Just before parting ways, I asked Steffan if there was a way to contact him. He told me that a friend of his was in the process of putting up a website, It turns out that I can email Steffan through this site, although, at the time of this posting, it is not yet available. As soon as I notice that the website is active, I'll make another post saying so.

I just wanted to write about Steffan to remind everyone who reads this that there are people out there in the world who think they can make a difference. All by themselves. And are willing to walk across a continent to prove it!

Godspeed, Steffan!


The Cab Guy


How About A Flat Rate?

Sometimes it seems to me that everyone is trying to "get over" on the cabby. At least once a day some Nimrod will get into my cab and ask me for a "flat rate" which is to say, a firm declaration on my part at the beginning of a trip how much I will charge the passenger at the end of the trip.
Now, I know some people, based on past experience, having taken the same trip dozens, or maybe even hundreds of times, already know the approximate fare of the trip they're about to take, and don’t want to have to fumble around with paying me, and then waiting for their change. They already know that the cost will be about, say, $12.00, and they would just as soon give it to me up front, and settle back and enjoy the ride.

These types of people are being honest and upfront with me, and usually say something like,

"I normally pay $12.00, with a two dollar tip; is that good for you?"

In cases like this, I quickly estimate the fare in my head, and if it’s close, I take the money, and off we go.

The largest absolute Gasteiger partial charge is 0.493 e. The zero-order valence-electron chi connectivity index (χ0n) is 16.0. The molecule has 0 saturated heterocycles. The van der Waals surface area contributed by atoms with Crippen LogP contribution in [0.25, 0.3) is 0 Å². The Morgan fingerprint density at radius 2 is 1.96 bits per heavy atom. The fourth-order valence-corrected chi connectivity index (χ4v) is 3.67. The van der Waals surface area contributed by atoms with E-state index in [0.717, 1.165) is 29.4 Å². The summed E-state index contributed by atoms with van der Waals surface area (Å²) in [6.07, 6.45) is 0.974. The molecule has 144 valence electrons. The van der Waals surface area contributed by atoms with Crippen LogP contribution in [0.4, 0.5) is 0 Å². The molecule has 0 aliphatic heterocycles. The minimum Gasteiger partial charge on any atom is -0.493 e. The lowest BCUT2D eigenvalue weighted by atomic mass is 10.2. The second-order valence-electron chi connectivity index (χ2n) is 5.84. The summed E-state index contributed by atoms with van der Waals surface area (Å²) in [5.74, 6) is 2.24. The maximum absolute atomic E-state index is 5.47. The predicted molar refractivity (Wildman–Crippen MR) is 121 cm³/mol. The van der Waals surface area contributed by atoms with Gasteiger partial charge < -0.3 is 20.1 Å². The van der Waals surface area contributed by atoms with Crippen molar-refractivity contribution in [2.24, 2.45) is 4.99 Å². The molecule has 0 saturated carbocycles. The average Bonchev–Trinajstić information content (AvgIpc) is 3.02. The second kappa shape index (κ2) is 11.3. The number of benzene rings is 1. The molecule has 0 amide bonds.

However, for other people, there is a more sinister motive. What they want to do is pay less than the service is worth, usually a lot less. These folks will ask for a flat rate from point A to point B, knowing that if I accept it, they are going to have the opportunity to con me into believing that the service they actually want is the service to which I agreed.

It usually goes something like this: "Fifteen okay for this trip?"

If I say yes, then all of a sudden they start asking for detours and extra stops along the way, in essence, cheating me out of my proper recompense. I can usually sniff out these morons, because their speech and body language gives them away.

I like to have fun with them, and ask a question like,

"Hey, do you have to negotiate your paycheck with your boss?"

Of course, I usually get a response like, "What do you mean?"

I say, "Well, what if, when you go to work in the morning, your boss was to say, 'Hey, how about I only pay you half of your hourly wage today?' Would you go for something like that?"

"Hell, no! He ain’t gonna rip me off that way!"

This is when I retort, "'Hell No!' is right, and I'm the same way. I don't negotiate my paycheck, and I don't do 'flats.'"

"Besides which, speaking of flats, if it comes to that, I’ve got a spare in the trunk."


The Cab Guy

(This little rant was excerpted from my column, "Road Rage: Tales From the Taxi," and appeared in a February, 2003, issue of Fast Lane Magazine, a Phoenix-area entertainment guide.)